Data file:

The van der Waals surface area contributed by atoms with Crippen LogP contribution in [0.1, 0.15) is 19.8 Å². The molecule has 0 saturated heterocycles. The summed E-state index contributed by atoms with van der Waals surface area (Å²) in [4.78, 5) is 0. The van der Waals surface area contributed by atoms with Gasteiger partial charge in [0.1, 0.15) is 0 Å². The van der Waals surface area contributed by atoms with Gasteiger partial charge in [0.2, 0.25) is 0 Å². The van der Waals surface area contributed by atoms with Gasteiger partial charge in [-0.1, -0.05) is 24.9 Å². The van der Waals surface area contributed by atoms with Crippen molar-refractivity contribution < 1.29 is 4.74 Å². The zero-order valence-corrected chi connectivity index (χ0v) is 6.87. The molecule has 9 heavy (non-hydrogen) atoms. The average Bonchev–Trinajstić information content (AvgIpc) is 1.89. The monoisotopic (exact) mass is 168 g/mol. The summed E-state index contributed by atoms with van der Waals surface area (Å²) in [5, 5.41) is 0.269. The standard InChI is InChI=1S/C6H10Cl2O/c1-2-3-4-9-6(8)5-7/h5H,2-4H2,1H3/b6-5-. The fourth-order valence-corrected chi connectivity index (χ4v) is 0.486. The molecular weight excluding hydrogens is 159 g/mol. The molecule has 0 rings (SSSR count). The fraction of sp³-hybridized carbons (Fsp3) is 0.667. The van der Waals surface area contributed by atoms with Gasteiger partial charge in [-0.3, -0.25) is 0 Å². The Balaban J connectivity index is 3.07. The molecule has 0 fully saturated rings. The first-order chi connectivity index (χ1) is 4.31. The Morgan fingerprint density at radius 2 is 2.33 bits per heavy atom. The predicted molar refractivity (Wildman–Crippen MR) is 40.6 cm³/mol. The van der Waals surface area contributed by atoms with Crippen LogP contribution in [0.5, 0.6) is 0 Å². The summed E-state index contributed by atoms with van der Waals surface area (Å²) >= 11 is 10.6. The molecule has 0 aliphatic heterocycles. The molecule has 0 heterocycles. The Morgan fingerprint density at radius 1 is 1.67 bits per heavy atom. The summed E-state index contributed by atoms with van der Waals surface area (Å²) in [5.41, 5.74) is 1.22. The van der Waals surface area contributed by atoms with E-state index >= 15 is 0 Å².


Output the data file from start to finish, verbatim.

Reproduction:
The van der Waals surface area contributed by atoms with Crippen LogP contribution in [0.1, 0.15) is 19.8 Å². The molecule has 0 saturated heterocycles. The summed E-state index contributed by atoms with van der Waals surface area (Å²) in [4.78, 5) is 0. The van der Waals surface area contributed by atoms with Gasteiger partial charge in [0.1, 0.15) is 0 Å². The van der Waals surface area contributed by atoms with Gasteiger partial charge in [0.2, 0.25) is 0 Å². The van der Waals surface area contributed by atoms with Gasteiger partial charge in [-0.1, -0.05) is 24.9 Å². The van der Waals surface area contributed by atoms with Crippen molar-refractivity contribution < 1.29 is 4.74 Å². The zero-order valence-corrected chi connectivity index (χ0v) is 6.87. The molecule has 9 heavy (non-hydrogen) atoms. The average Bonchev–Trinajstić information content (AvgIpc) is 1.89. The monoisotopic (exact) mass is 168 g/mol. The summed E-state index contributed by atoms with van der Waals surface area (Å²) in [5, 5.41) is 0.269. The standard InChI is InChI=1S/C6H10Cl2O/c1-2-3-4-9-6(8)5-7/h5H,2-4H2,1H3/b6-5-. The fourth-order valence-corrected chi connectivity index (χ4v) is 0.486. The molecular weight excluding hydrogens is 159 g/mol. The molecule has 0 rings (SSSR count). The fraction of sp³-hybridized carbons (Fsp3) is 0.667. The van der Waals surface area contributed by atoms with Gasteiger partial charge in [-0.3, -0.25) is 0 Å². The Balaban J connectivity index is 3.07. The molecule has 0 fully saturated rings. The first-order chi connectivity index (χ1) is 4.31. The Morgan fingerprint density at radius 2 is 2.33 bits per heavy atom. The predicted molar refractivity (Wildman–Crippen MR) is 40.6 cm³/mol. The van der Waals surface area contributed by atoms with Crippen LogP contribution in [0.5, 0.6) is 0 Å². The summed E-state index contributed by atoms with van der Waals surface area (Å²) >= 11 is 10.6. The molecule has 0 aliphatic heterocycles. The molecule has 0 heterocycles. The Morgan fingerprint density at radius 1 is 1.67 bits per heavy atom. The summed E-state index contributed by atoms with van der Waals surface area (Å²) in [5.41, 5.74) is 1.22. The van der Waals surface area contributed by atoms with E-state index >= 15 is 0 Å².